As part of yoga teacher training, I get an unlimited amount of classes during the eight-month school period. So, in addition to being encouraged to do so, I want to take advantage of the opportunity to learn as much as possible and experience different types of yoga. Last night I took on meditation.
I've kind of sort of tried this before, but my brain moves a million miles a minute and I'm always thinking about the 46 other things I could/should be doing as I sit and try to be present. I generally do not make it through whatever meditation I'm trying because I'm too busy wondering if I remembered my keys, did I dust under the table, are my plants well watered...? Going into this class I knew it would be a challenge. I was certainly correct.
I'm not sure how long the actual meditation piece of the class was. I'm guessing about ten minutes. We were instructed to say, "Now," to ourselves if our minds wandered from our breath. I've gotten different instruction for this before: a sort of Spartan "you will focus on the breath and only the breath" command, guidance to acknowledge a thought as it comes up, but do not engage with it—like watching a parade go by in your mind, as well as a path somewhere between the two. I think last night fell into that middle ground. We were told not to move, do not scratch an itch, and barring pain or a high level of discomfort, just sit still. (My interpretation of what we were told anyways.)
I was getting a little chilly so before I ventured into these strange new waters, I threw on my hoodie. Sitting in half lotus, I felt I was ready to go. It didn't take long before I was repeating, "Now," to myself...a lot. Shortly after that my entire body started to reject the whole process. I began sweating and felt like I was on fire. How was I cold a minute ago and now I'm sweating and I haven't even moved? This lead to further turmoil in my mind. NOW. Oh my God I'm so hot I may get sick. NOW. Is my foot falling asleep? NOW.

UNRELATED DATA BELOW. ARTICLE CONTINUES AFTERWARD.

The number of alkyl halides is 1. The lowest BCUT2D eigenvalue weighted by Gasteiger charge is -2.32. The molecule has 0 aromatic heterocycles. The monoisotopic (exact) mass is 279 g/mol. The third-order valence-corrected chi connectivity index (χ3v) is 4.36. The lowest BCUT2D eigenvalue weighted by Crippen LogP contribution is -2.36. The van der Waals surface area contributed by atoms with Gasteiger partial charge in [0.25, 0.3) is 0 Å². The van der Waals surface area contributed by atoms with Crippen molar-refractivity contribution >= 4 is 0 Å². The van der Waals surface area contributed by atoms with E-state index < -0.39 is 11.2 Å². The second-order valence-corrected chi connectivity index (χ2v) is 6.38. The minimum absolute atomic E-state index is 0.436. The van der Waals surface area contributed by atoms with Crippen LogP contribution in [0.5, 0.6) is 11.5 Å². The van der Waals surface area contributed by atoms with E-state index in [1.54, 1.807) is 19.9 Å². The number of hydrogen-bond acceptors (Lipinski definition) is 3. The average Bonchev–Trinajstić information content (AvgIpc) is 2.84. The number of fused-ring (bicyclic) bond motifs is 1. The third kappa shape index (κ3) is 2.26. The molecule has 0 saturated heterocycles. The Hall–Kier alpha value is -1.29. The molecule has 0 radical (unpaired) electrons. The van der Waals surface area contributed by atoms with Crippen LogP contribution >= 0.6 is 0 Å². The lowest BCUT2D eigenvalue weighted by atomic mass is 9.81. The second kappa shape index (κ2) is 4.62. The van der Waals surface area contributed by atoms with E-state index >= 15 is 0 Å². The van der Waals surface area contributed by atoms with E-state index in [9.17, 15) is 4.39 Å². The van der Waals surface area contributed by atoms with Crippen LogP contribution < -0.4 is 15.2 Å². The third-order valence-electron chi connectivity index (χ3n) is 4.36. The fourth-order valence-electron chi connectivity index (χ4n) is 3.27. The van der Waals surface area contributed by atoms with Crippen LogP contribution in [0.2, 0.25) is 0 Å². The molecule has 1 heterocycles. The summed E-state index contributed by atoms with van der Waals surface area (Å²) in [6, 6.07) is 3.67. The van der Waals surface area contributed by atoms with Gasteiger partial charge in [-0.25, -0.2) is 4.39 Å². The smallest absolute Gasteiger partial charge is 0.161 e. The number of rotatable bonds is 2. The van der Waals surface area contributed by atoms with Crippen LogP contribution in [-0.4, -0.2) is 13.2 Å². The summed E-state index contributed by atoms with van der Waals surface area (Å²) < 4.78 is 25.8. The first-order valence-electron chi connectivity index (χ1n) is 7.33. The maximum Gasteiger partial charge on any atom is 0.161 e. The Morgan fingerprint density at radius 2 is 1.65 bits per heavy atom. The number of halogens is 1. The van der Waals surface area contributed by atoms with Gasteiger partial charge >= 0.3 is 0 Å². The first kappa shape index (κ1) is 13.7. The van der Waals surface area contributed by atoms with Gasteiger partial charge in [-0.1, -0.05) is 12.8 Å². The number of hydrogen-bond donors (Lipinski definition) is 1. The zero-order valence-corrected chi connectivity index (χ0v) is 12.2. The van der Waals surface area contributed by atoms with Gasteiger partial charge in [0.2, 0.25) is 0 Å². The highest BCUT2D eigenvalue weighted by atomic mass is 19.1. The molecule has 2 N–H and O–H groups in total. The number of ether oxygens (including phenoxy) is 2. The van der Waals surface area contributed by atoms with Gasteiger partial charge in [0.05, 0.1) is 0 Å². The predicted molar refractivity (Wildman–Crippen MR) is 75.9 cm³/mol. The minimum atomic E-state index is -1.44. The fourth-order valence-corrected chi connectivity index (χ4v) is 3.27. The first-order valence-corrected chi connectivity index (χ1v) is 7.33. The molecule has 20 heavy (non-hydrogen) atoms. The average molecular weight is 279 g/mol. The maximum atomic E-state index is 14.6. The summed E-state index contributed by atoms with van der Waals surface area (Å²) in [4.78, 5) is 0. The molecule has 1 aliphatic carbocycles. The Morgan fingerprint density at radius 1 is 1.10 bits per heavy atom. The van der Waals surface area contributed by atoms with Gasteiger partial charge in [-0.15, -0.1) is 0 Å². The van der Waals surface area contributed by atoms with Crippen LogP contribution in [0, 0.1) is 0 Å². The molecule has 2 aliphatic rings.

At some point my body relaxed itself and I returned to normal human temperature. A couple of times it seemed like my mind had even gone blank when I heard the teacher reminding us to stay present. Stay in the room. Stay with our bodies. Breathe. NOW. Once I was reminded to be there in that room, I realized, yes, my foot—and entire leg—was falling asleep. NOW I was uncomfortable. I started to wonder if I could move NOW. How about NOW?
By the end of what seemed like an eternity, we were talked through coming out of the meditation—shortly after I was pretty much just repeatedly yelling NOW at myself. Probably not the gentle loving kindness I'm supposed to be showing myself. Just when I was thinking, "Ok, well I tried it. This isn't for me," the teacher gave a retching example of why we should all learn how to be more present.
She spoke of when her father was ill and how she struggled with feeling like she was under a black cloud and everything seemed to be falling apart. She had to consciously make the decision to stay present, to be with him, because she had no idea how much time was left. As I sat in the back of the room listening, I found tears welling up in my eyes because that was exactly what I had gone through with Grams. Fighting with myself to stay in that room, to take in every moment I could because these were the last. After all the years of wondering how much longer we had her, that question was being answered with hours and minutes. If ever there's an example of needing to stay in the present moment, those times are it. Sometimes I wonder if I ever really left that room.
By the end of the night I knew that I would be returning, and although it will be a struggle, it's one worth having. We don't need to be thrown into life-changing events to make us realize that what we have in front of us is the most important, and perhaps even all, we will ever have. So we need to breathe in, breathe out, and thank whoever or whatever you believe in that we get to be on this crazy ride at all. And if that seems like too much, we can at least start by trying.